American Reporter Correspondent
St. Simons Island Ga.
TH-TH-TH-THAT'S ALL, FOLKS!
ST. SIMONS ISLAND, Ga. -- No, no, Art Buchwald, you don't get to keep on keepin' on after you've taken your last bow, basking in the glow of your reputation. Kudos may continue but you don't get to deliver a prepared speech of gratitude. We know you knew we loved you. You know that you deserved the Pulitzer Prize and you know the answer to your own question: "What are we doing here?" You finally decided what you were doing here when you told a New York Times reporter, "...to make people laugh." And, yes, people did laugh.
But to open that interview with "Hi, I'm Art Buchwald and I
just died" - leading further into an obituary for "the late Mr.
Buchwald" - still alive and laughing while the audience is grieving the
loss of our beloved humorist no longer among us, is as unseemly as
getting a laughing fit in church.
There is only one instance I can recall that a dying man spoke another line. It was when a doctor himself lay on his death bed holding a stethoscope to his chest. He heard his last heartbeat and murmured, "I am finished." And he was.
I can only hope a trend is not beginning but the possibility exists that emails will be written and placed on a Website designed with exactly that in mind.
It has been the practice for a video-taped last will and testament to be the definitive word on the deceased's wishes. It's also a technique used for good theater. "And to my daughter ,who was also going into my wallet, I leave my wallet - the one with the $2.00 bill inside - for luck."
Public service announcements from the soon-to-die with a message, for those who still have time, began to appear in the late '60s. "Before I die I want to do what I can to leave a world free of cancer for my six children... . " said William Talman, who payed Hamilton Burger on the "Perry Mason" series in the '60s. That was 40 years ago when the anti-smoking campaign was still a joke and the public service announcement ran for a year before he died of lung cancer. He spoke from his wheelchair and looked frail compared to the vibrant district attorney he portrayed on television.
That was the first mention I recall in what would become a national clarion call to stop smoking. Of course, 40 years later, anti-smoking campaigns have brought results in just about every corner of the world. But, too late for William Talman; and, as well, Yul Brynner, who spoke on film before he died, intending his message to become all the more chilling afterward.
Sometimes every utterance on a deathbed is recorded for posterity. I like the coincidence of Thomas Jefferson and John Adams, founders of our Republic, both dying on Independence Day, within hours of each other in 1826.) Adams' final toast to the Fourth of July was "Independence forever!" Late in the afternoon of the Fourth of July, just hours after Jefferson died at Monticello, Adams, unaware of that fact, is reported to alson have said, "Thomas Jefferson survives." So what did he mean "survives," when Jefferson was already dead? We could (and do) ponder that notion all the time.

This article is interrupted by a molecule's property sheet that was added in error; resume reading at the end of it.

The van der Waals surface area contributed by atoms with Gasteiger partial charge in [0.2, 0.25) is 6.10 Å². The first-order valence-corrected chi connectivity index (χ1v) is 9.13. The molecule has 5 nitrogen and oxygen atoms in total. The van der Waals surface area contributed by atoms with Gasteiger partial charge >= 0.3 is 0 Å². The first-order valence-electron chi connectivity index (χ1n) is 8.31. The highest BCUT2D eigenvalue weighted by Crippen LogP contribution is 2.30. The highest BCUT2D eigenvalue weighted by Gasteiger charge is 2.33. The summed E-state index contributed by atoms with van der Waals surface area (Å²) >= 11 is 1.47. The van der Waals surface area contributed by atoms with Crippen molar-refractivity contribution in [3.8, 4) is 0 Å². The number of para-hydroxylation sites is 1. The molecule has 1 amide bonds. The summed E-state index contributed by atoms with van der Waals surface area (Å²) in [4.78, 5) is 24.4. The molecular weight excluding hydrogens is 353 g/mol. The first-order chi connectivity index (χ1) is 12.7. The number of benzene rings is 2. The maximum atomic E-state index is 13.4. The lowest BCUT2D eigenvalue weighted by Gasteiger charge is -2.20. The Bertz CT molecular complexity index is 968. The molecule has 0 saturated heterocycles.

If I were to entertain the idea of recording something to be played after I died - and for just that reason alone - what would I say? "My life is going to change. I can feel it." But, I would have to be alive to feel it. That's what I tell little children about what happens when a person dies - or a bird, or a pet - "death means you can't feel anymore. Death is the absence of feeling."
The child usually ponders that notion and they may even pinch their thigh or forearm to "feel" the pinch. The difference between "my life is going to change, I can feel it," is that death will mean I won't feel it anymore. All this makes a moot point. I am not going to have anything to say beforehand for afterward.
Sometimes there are deathbed proclamations or perhaps soft, tender glances at those around. Sometimes people age, drift off, and settle their claims on their own, so to speak. Is there any way that I would consider a better way? Always leave them laughing, or, die with dignity?
You can die as you lived or you can take a final chance to do it your way. Either way, we have preconceived notions of what is the "right way" to die. In general - and I have asked around - we visualize those final moments as speaking in a whisper through parched lips while sunken eyes stare out of a pale face. Not one person I asked wants it that way, they just assume it might come to that.
There is definitely a finality to death. That aspect I do believe; however, although I will not "feel" anymore, I like to think my mind will still be alert enough to say: "I died. Now what?" and not to have prepared a song and dance number for shuffling off. I know that death is when we are no longer aware of what's going on around us - whether that moment comes before or after the final curtain. I know that when the applause is over and the curtain drops, the lights will dim and the theater will grow dark. Anything else is an anti-climax.
And, most assuredly, it is not the time to dress as Bugs Bunny, pop out of a drum, and wave cheerfully "Th-th-th-that's all folks."